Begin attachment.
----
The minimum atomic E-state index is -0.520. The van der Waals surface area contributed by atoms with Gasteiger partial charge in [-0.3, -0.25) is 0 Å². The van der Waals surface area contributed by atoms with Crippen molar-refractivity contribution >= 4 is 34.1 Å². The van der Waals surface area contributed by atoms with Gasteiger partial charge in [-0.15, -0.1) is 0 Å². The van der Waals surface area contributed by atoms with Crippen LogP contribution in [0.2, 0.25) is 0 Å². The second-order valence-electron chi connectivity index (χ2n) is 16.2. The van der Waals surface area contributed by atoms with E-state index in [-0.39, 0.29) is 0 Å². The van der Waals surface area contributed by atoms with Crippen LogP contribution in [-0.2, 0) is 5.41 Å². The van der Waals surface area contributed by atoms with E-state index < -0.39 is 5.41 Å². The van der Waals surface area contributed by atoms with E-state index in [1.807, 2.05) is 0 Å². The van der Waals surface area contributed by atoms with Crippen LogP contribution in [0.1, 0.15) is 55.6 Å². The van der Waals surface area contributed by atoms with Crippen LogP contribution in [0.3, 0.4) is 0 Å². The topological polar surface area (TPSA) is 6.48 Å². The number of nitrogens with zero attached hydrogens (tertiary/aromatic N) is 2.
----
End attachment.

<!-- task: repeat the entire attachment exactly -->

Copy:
The minimum atomic E-state index is -0.520. The van der Waals surface area contributed by atoms with Gasteiger partial charge in [-0.3, -0.25) is 0 Å². The van der Waals surface area contributed by atoms with Crippen molar-refractivity contribution >= 4 is 34.1 Å². The van der Waals surface area contributed by atoms with Gasteiger partial charge in [-0.15, -0.1) is 0 Å². The van der Waals surface area contributed by atoms with Crippen LogP contribution in [0.2, 0.25) is 0 Å². The second-order valence-electron chi connectivity index (χ2n) is 16.2. The van der Waals surface area contributed by atoms with E-state index in [-0.39, 0.29) is 0 Å². The van der Waals surface area contributed by atoms with Crippen LogP contribution in [-0.2, 0) is 5.41 Å². The van der Waals surface area contributed by atoms with E-state index < -0.39 is 5.41 Å². The van der Waals surface area contributed by atoms with E-state index in [1.807, 2.05) is 0 Å². The van der Waals surface area contributed by atoms with Crippen LogP contribution in [0.1, 0.15) is 55.6 Å². The van der Waals surface area contributed by atoms with Crippen LogP contribution in [0.3, 0.4) is 0 Å². The topological polar surface area (TPSA) is 6.48 Å². The number of nitrogens with zero attached hydrogens (tertiary/aromatic N) is 2.